Do you have a launch team? Do you have a launch plan? Are you incorporating giveaways? If so, are your giveaways relevant to your audience?
Are you running ads? Facebook? AMS? Instagram? What’s your Cost Per Click? Are you using Pexels?
What events are you attending? What’s the gate and attendance? Did you see at least a 2% sales rate based on the gate? Did you remember to do a Facebook live when you first got to the event? Are you running location targeted ads so those in attendance at the event receive notifications that you are there while scrolling through their phones?
I’ve met authors in this industry who are making 6-7 figures a year, and ones who like to change it up by adding canned sardines to their ramen noodles once a week. And neither one is doing a single thing wrong or right. This industry is about staying on top of trends, ensuring that you aren’t lagging behind, while always working on your next book. It’s an industry that can boost your visibility, your credibility, and yet make you feel like an imposter at the same time.
It’s why I have made it part of my platform, my personal mission in life, to help as many new writers as I can. There is no one right or wrong way to go about doing this, since everyone’s definition of success varies. But there is bad and outdated information out there, and thanks to technological advances, good information as well as the bad, is a key-stroke away. When you don’t know what you don’t know, how do you differentiate?
My next event is several months away. Enough time for me to get a few chapters under my belt at least – in between the marketing, the community service, the animal fostering, and helping my husband run his business. I’ll soon enough be sitting on panels with my friends, talking about what to put in the first few paragraphs of your story, and how the Beatles can teach us how NOT to write a story. People whom I once found intimidating I can now wrap myself in a giant hug with and admire the Spongebob characters painted on their nails.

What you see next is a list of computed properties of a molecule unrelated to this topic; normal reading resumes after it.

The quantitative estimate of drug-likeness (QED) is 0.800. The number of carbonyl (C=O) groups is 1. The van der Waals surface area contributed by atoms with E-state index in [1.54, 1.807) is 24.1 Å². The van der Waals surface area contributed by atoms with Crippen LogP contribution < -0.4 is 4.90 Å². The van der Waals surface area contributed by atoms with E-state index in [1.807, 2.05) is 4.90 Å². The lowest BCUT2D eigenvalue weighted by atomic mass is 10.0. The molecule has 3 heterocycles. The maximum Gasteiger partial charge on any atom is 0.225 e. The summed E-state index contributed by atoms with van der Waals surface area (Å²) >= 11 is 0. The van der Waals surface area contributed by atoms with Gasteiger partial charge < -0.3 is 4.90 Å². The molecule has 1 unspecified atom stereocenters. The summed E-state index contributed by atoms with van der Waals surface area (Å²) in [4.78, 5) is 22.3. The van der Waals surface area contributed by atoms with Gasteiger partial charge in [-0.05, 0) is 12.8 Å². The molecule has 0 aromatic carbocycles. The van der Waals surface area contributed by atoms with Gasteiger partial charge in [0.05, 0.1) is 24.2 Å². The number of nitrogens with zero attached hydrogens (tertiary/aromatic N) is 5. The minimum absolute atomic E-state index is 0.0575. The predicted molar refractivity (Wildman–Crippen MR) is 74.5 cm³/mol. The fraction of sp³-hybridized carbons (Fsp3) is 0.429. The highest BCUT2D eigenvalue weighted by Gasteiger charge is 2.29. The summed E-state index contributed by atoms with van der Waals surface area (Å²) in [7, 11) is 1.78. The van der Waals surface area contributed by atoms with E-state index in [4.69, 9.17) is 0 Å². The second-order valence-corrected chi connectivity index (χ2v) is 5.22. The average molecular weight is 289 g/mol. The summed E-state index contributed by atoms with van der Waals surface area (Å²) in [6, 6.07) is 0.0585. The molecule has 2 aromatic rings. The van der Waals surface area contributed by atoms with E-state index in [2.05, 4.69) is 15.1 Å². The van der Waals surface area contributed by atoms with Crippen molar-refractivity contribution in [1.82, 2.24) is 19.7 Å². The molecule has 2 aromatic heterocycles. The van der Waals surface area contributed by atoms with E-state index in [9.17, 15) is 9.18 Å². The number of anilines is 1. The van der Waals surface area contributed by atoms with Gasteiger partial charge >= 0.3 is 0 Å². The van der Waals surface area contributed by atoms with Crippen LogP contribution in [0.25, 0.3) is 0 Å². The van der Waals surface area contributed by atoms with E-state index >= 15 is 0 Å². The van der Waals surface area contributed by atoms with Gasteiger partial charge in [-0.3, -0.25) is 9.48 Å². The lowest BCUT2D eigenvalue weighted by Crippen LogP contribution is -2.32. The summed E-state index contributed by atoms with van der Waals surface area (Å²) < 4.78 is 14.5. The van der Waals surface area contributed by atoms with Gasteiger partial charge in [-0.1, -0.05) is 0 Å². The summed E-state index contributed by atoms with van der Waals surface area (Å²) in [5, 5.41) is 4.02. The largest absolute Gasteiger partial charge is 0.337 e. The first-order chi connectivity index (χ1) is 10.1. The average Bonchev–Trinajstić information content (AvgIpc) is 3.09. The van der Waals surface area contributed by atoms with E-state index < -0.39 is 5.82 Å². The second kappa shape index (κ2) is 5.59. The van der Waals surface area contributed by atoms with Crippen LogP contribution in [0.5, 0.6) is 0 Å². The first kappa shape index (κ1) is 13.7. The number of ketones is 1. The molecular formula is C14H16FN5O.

Because behind the alliteration, the obsession of hitting the Save icon, and moments of deleting entire chapters from my WIP, is a desire to give back, and help those 80% see through their desire to tell their story and see their name in print.
Even if they haven’t started a mailing list yet.
Cassandra Morgan is the owner of White Whisker Publications. She is the author of the Kingdoms of Chartile series, the Silver Fox Mysteries series (under pseudonym C.P. Morgan), and the short story piece The Witch of Eisenwald Forest in the Dreams of Darkness anthology published by Dragon Storm Press. She frequently attends conferences and conventions, teaching those in attendance about Writing, Publishing, and Marketing. She’s had the pleasure to work with Mary Robinette Kowal (President of Science Fiction and Fantasy Writers of America, Hugo and Nebula award winner), Amal El-Mohtar (Hugo and Nebula Award Winner), Mary Ann Mohanraj (Amazon Best Seller, Hugo Award Nominee), and Jim Hines (Writers of the Future and Hugo award winner). She was told by Claire’s Day that her books were not up to par to participate because she is self-published without the books being evaluated.
When she’s not writing, Cassandra can be found enjoying coffee, and fostering orphan bottle-baby kittens for the many rescues found in Northwest Ohio area. She wants to learn some kind of fiber-art someday, and dreams of visiting Ireland.